Mother-of-four sat on woman and choked her for 'spreading rumours on Facebook'
A mother of four who sat on another woman and choked her has been convicted of assault.
Georgina McManus (37) of Caltragh Crescent, Sligo was charged with assault causing harm to Nadine Regan at 45 Langan Drive, Cranmore on July 16th 2014.
Inspector Paul Kilcoyne told Sligo District Court that Ms Regan had been previously in a relationship with McManus' brother.
The defendant went to her house and accused her of spreading rumours on Facebook.
Taking the witness stand, Ms Regan said McManus came to her home and she answered the door.
"We had an argument. I was calm. She was more up, on a high. She verbally abused me and then attacked me," she told the court.
"She lunged at me and sat on top of me, hitting me while sitting on me," she said.
"I picked up something to hit her and hit my head off the fireplace. She was so heavy I fell back into a corner. Her knees were on my chest. She was hitting me, scraping and choking me. I was pinned down. I started to lose my breath. Then she ran out the door," said Ms Regan.
The witness said McManus also picked up a framed picture of her daughter and hit her with it.
Mr Tom MacSharry, defending, asked Ms Regan if they used to get on well: "Sometimes," replied Ms Regan.
"My client will say that a phone number was put up on Facebook. Was there an issue in relation to Facebook?" he asked the witness under cross-examination. "No," said Ms Regan.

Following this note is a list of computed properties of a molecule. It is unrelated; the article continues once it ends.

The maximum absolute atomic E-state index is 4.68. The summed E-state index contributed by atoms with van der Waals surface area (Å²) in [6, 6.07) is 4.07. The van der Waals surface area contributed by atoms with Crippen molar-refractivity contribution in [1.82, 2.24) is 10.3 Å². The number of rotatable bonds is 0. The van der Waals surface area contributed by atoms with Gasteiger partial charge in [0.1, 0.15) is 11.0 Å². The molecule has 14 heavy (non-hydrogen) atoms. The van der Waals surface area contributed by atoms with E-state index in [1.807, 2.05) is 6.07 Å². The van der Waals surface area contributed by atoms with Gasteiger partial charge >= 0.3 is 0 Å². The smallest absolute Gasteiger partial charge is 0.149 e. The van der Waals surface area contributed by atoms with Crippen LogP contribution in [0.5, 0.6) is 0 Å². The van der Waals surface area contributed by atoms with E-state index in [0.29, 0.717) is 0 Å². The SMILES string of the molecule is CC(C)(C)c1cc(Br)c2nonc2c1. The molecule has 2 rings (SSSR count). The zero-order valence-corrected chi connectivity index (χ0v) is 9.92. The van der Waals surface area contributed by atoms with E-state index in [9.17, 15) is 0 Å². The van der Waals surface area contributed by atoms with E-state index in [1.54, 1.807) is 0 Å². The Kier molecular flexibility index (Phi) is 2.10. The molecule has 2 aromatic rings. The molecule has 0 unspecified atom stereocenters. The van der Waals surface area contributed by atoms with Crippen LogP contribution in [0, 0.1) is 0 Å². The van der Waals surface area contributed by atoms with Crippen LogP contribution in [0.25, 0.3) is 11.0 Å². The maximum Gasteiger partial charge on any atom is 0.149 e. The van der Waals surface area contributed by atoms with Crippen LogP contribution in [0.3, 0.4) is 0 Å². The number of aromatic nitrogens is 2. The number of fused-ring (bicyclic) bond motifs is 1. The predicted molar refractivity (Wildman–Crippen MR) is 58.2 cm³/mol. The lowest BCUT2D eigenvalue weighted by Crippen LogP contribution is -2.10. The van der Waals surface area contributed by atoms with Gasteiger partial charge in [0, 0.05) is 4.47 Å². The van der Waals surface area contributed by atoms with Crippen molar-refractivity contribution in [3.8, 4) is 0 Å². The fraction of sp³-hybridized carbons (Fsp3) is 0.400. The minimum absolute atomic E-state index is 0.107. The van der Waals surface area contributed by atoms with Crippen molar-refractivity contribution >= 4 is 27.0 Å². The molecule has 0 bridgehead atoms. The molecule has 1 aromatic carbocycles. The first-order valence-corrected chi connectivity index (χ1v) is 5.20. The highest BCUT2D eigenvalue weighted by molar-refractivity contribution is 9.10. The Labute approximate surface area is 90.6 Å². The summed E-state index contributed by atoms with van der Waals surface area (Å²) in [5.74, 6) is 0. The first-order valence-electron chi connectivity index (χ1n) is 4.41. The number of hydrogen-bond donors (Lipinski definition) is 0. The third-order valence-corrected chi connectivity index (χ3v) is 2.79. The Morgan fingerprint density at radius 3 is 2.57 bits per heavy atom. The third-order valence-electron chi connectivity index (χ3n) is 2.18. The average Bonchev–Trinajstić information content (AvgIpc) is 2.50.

"You hit her with an elephant type plank of wood," said Mr MacSharry.
"Yes, I did strike her with a wooden elephant because she was on top of me and it was all I could reach," replied the woman.
"I knocked it out of her hand because she went to hit me with it first," she added.
"My client will say she was acting in self-defence," said Mr MacSharry. "She's lying," said Ms Regan.
Garda McDonnell gave evidence of seeing "picture frames on the ground" after the incident. "It was quite evident there had been a disturbance," he told the court.
"There were scratch marks on her right hand side. She was quite shaken up at the time," he said.
Georgina McManus, in evidence, said it was the first time they ever fell out. "We were arguing at the door. She hit me with the elephant thing. We had a wee bit of a shuffle in the hall. I kinda went into shock. I was bleeding from my head, I was dizzy. There was a lot of shuffling in the hall," she told her solicitor.
Under cross-examination by Inspector Kilcoyne, McManus said Ms Regan's injuries had "got nothing to do with me."
"I've four children. This is not me at all. She had an argument that morning in Garavogue Villas with her sister-in-law," she said.
She denied she had fought with Ms Regan in the sitting room: "The only place we had a row was in the hallway and at the front door."
Judge Kilrane convicted McManus. Mr MacSharry said his client had no previous convictions and this was "a particularly nasty conviction."
"She's a mother of four children, never been before the court before. It will drive a wedge between herself and her niece's mother," he told Judge Kilrane.
The judge said McManus went to Ms Regan's house "in a certain mood" and "it may be well she was launching a verbal attack which Ms Regan laughed at."
"If it was self-defence how come it spilled into the sitting room?" he asked. Referring to the wooden elephant, Judge Kilrane said "these ornaments are never found in the hall of a house. They're to be found in sitting rooms."
"It's a pity she didn't try to mend fences. It would be better for her if she just admitted she lost it at the front door, admit it and apologise," he told the court.
"There is no admittance or apology here, things are turned on it's head. Had there been a plea, I would have adjourned this to monitor," he said.
He fined McManus €200.